Ukranian Composite Sticks: worse than Mexican?

Magnus Fulgur
02-12-2005, 01:30 PM
I just bought a Canadian made Bauer Vapor XX stick, and I love it. I was tempted to buy one with a Hossa blade (which I prefer) but, I looked at the blade, and the material was inconsistent, with areas where it looked like a whole different mold was fused on to areas of the blade. There were fractures, dents, etc. all over the blade and the shaft. Why bother owning that? Then, I noticed that it was made in Ukraine.

Recently, I was tempted to buy a Revolution stick. Perfect weight, blade, whip, etc. I loved it. Then I looked at the blade closely, and saw that the thing looked like it was manufactured on Hangover Day by second grade monkeys during the Bronze Age. Again, the stick was made in the Ukraine.

So, what's up with Ukranian stick manufacturing, and do they make good sticks in Ukraine?

I'm a stick snob...if it's not made in Canada, Finland, or sometimes the US...I won't buy it UNLESS it looks like its grade A craftsmanship.

realhabsfan
02-12-2005, 04:21 PM
If im not mistaken, i was under the impression that Vapor XX sticks were made in the US or Mexico out of the same plant that the Innovative sticks were being made. However ive found that the Innovative composite sticks are way more consistent in blade finishing and quality thatn the Vapor is......To answer your question are ukranian sticks better....i would venture to say no. If they moved manufacturing plant from mexico to the ukraine its obviously a cost issue for them and wouldnt be to make the quality any better.

Habsfan 32
02-12-2005, 06:51 PM
I have a Vapor I and it was made in China and the blade slipt in half after 2 slap shots.

PredsFan77*
02-12-2005, 08:00 PM
I just bought a Canadian made Bauer Vapor XX stick, and I love it. I was tempted to buy one with a Hossa blade (which I prefer) but, I looked at the blade, and the material was inconsistent, with areas where it looked like a whole different mold was fused on to areas of the blade. There were fractures, dents, etc. all over the blade and the shaft. Why bother owning that? Then, I noticed that it was made in Ukraine.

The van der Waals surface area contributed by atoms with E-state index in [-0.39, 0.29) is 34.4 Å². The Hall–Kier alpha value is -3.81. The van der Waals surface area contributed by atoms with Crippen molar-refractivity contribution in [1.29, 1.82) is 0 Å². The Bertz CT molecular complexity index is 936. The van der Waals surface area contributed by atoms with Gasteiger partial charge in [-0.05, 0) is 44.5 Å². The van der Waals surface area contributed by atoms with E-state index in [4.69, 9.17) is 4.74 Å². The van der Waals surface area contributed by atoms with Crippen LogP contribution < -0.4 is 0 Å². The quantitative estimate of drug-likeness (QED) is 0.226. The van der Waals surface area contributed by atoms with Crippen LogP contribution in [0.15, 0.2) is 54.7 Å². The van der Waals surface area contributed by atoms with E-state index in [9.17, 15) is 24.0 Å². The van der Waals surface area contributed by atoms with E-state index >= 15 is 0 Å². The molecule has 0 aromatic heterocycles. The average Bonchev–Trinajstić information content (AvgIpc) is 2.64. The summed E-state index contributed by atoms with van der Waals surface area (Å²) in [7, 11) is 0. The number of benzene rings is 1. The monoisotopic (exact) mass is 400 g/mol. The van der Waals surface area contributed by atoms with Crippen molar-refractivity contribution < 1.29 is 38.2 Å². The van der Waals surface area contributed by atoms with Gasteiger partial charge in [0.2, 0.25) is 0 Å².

Recently, I was tempted to buy a Revolution stick. Perfect weight, blade, whip, etc. I loved it. Then I looked at the blade closely, and saw that the thing looked like it was manufactured on Hangover Day by second grade monkeys during the Bronze Age. Again, the stick was made in the Ukraine.

So, what's up with Ukranian stick manufacturing, and do they make good sticks in Ukraine?

I'm a stick snob...if it's not made in Canada, Finland, or sometimes the US...I won't buy it UNLESS it looks like its grade A craftsmanship.

looks like you'll be enjoying wood.

Magnus Fulgur
02-13-2005, 11:29 AM
As long as I can get quality composite, I'll be happy. I never take slapshots. I'm a former goalie, and I just don't get them. Unless your slapshot is awesome, it just doesn't work. From the point, a wrist shot will get through a screen better than a slapper.

Now, after years of loving the feel of wood, I'm going composite because it has doubled the speed of my wrist shot. Is that cheating? Well, as a former goalie, it isn't because when I was a goalie - (before 1990) my pads were so much smaller than today. So darn it all, if a goalie is going to face me wearing a Michelin Man costume, I'm going to go at him with a howitzer, not a slingshot.

If the goalie has the gentlemanly decency to wear old school pads I'll break out my back up wood stick :)